A shipping authority on Friday released a list of factors that caused a Japanese bulk carrier to hit a coral reef and cause an oil spill off Mauritius’ coast last month.
The MV Wakashio was owned by a Japanese company but Panama-flagged.
The Panama Maritime Authority said that the lack of supervision and control of navigation equipment, and “overconfidence” caused the ship to run aground, according to local daily Le Mauricien.
The crew told investigators that the ship deviated from its planned course and that a birthday celebration was being held on board when it ran aground.
“Appropriate analysis of the situation would have made it possible to take the necessary measures to correct the direction and avoid the accident, the wrong electronic nautical chart was used and with the wrong scale, which made it impossible to correctly verify the approach to the coast and shallow water,” local daily Le Mauricien quoted the Panama Maritime Authority as saying.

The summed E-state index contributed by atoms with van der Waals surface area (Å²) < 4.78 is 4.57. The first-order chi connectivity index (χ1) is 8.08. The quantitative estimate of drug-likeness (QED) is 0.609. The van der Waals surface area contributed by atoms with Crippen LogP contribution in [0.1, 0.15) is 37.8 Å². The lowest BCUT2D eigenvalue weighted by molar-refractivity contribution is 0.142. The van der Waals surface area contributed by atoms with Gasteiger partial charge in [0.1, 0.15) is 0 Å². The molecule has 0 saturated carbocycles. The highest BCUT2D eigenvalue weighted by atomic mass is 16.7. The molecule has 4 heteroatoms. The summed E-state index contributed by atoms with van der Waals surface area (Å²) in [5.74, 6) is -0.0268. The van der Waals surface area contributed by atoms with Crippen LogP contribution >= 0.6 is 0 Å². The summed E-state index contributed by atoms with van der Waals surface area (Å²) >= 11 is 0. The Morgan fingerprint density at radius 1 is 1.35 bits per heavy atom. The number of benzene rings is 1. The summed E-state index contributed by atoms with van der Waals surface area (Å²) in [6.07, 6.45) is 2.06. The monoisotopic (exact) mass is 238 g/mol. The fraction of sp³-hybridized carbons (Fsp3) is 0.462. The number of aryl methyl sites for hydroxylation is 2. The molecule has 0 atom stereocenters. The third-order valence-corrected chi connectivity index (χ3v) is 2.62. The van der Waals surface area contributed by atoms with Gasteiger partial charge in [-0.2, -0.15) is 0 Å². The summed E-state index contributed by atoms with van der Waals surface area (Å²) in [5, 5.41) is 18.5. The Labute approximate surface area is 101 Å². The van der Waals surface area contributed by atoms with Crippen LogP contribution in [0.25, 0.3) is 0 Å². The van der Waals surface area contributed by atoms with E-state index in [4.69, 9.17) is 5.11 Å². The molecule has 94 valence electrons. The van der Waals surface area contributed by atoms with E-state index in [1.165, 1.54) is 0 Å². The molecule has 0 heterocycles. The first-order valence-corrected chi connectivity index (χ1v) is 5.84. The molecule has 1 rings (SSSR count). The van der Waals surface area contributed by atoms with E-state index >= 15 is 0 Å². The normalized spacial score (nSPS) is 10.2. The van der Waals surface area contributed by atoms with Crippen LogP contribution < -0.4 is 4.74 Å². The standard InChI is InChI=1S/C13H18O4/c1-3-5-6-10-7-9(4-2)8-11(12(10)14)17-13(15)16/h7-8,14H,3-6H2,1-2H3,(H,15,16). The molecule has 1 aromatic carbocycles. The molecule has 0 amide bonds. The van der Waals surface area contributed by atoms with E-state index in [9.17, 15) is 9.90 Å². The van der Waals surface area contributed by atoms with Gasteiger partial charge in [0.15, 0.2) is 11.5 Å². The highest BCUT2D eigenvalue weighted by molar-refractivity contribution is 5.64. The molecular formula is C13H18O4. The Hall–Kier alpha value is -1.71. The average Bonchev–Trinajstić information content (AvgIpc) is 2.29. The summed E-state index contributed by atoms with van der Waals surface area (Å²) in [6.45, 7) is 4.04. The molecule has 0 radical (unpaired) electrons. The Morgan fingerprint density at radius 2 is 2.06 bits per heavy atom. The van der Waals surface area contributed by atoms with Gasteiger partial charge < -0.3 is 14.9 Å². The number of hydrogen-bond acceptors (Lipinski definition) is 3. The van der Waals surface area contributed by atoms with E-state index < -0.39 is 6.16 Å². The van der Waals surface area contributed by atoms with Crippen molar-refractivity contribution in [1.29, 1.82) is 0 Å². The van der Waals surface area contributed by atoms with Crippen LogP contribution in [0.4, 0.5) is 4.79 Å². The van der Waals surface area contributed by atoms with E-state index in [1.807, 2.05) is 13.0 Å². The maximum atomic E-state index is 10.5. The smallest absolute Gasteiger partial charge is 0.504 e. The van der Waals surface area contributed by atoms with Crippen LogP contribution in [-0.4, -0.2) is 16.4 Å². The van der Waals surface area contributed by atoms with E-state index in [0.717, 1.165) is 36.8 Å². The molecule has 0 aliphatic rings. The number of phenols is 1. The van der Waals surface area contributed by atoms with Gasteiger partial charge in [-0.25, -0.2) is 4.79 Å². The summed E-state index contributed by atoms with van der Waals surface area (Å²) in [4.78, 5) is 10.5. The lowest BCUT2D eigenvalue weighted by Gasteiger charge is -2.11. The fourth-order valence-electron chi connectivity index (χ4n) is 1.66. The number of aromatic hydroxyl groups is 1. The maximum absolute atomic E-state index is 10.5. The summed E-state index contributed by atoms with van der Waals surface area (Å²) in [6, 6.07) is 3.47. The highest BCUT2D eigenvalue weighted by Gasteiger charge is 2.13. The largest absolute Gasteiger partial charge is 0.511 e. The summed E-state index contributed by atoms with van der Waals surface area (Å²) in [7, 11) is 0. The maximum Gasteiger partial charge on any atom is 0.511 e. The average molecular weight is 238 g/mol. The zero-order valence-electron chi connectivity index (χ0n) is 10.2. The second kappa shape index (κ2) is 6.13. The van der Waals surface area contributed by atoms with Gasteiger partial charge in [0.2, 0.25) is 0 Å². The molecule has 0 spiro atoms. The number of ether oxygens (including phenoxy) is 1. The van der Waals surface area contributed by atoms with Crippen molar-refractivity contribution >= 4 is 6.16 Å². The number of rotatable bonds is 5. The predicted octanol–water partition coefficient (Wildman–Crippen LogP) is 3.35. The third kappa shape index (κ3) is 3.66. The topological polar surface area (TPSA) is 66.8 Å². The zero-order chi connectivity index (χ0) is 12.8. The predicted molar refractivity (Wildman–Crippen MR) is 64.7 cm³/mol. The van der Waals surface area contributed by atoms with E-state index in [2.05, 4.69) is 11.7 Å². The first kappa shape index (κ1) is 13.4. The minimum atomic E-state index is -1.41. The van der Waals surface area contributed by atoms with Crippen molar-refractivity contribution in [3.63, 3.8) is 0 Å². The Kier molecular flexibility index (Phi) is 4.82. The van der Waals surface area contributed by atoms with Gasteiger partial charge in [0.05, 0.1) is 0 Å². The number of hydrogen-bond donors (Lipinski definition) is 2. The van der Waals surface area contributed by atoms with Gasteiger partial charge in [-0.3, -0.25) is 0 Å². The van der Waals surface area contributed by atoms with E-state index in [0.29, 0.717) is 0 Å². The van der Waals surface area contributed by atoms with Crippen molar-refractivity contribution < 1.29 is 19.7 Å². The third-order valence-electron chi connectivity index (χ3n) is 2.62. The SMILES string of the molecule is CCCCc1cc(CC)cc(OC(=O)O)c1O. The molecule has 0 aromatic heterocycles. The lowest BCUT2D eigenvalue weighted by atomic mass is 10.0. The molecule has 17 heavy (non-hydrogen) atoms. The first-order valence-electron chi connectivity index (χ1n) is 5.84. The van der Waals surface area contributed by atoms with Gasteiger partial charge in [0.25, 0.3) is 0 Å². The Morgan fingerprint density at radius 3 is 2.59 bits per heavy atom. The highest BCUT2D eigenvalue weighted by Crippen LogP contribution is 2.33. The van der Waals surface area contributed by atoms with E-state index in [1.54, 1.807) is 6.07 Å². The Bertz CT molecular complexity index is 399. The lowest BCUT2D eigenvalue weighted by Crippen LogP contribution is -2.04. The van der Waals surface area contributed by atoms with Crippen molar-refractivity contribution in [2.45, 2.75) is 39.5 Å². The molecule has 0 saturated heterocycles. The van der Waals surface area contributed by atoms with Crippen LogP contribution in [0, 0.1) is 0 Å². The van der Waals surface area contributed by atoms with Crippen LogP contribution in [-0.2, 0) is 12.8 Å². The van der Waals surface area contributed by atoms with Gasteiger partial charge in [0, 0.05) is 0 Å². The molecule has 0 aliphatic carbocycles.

Speaking on Friday at a press conference Junichiro Ikeda, CEO of Mitsui OSK Lines Ltd, the company that charted the ship, said that the ship was using the wrong nautical charts just as outlined in the Panama Maritime Authority report.
Ikeda who blamed the lack of awareness of the crew for the accident announced funding of 1 billion yen (roughly $9.4 million) to help the East African island nation in the cleaning processes.
In Mauritius, thousands of people will hold a march on Saturday to highlight the harmful effects on marine life due to the oil spill. Meanwhile, the government has put a ban on seafood caught at Pointe-d’Esny and Deux-Frères regions after a test carried out on the fish found traces of hydrocarbons.
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